This is by far the best flower experience I have ever had. When I was young, once every blue moon, my aunt used to call my mother with a frantic voice, telling us that her epiphany was about to open. We would all drop everything we had, and rush over to her house just to witness its one-time, 3-hour bloom. Yes, epiphany, the word that normally describes a sudden realization, is used to characterize an Asian flower that blooms with immense fragrance but for an incredibly short amount of time. Ever since then, I had been a great fan of flowers, for it is seeing fields of wildflowers in the wild, or witnessing a master gardner at work with meticulously trimmed leaves. Hell, I even go see cherry blossoms every year in Japan! Flowers represent hope, joy, and future, and we all know, in times like today, we need these elements in our lives more than ever.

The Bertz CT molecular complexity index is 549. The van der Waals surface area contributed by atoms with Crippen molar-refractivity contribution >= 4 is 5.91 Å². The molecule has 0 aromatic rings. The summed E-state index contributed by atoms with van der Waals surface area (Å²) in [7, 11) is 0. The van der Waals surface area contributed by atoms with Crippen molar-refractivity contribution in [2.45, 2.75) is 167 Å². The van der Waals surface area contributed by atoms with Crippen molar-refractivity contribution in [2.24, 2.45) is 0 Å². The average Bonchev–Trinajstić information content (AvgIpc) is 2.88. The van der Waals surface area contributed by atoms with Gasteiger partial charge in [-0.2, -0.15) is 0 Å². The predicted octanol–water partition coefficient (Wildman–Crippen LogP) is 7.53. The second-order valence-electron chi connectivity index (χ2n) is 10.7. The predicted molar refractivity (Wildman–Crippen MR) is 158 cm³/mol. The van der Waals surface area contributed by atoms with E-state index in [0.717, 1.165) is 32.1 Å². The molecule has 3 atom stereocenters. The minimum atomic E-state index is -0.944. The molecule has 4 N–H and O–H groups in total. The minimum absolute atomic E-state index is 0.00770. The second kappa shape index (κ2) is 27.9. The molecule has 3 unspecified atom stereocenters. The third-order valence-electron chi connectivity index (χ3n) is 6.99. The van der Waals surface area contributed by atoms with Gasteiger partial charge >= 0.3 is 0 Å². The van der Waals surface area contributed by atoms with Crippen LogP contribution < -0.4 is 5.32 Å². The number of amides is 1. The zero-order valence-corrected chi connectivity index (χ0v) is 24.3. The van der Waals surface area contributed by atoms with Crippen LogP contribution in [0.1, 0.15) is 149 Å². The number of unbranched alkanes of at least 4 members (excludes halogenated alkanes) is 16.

What else can I possibly add to this impeccable creation of nature that will not tarnish its serene beauty? Mother Earth had already brought these happy residents up this hill, and the only job for us as humans are to observe and record. Beauty is always there regardless whether there are beholders or not, but it is the luck of an admirer to ever lay eyes on such delicate delights. I sat on the field, along with the slope full of flowers, and looked into the endless sky, as happy as all the other petaled residents of Juniper Ridge.
After seemingly an eternity, I slowly descended the mountain of a thousand palettes, and began riding down the hill. Sun Peaks was clearly visible beneath me, together with its quiet streets and mirror-perfect lakes.
During the long drive home, I could not believe that I had seen such an exquisite view, in a place that few had even heard of. This is truly an amazing experience, and maybe I have found a new ritual to perform every year. Out there on the hills, the flowers may be ephemeral. However, in my heart, those beauties will linger on, and bloom eternal.
-=ForeverYoung|Sun Peaks 2020=-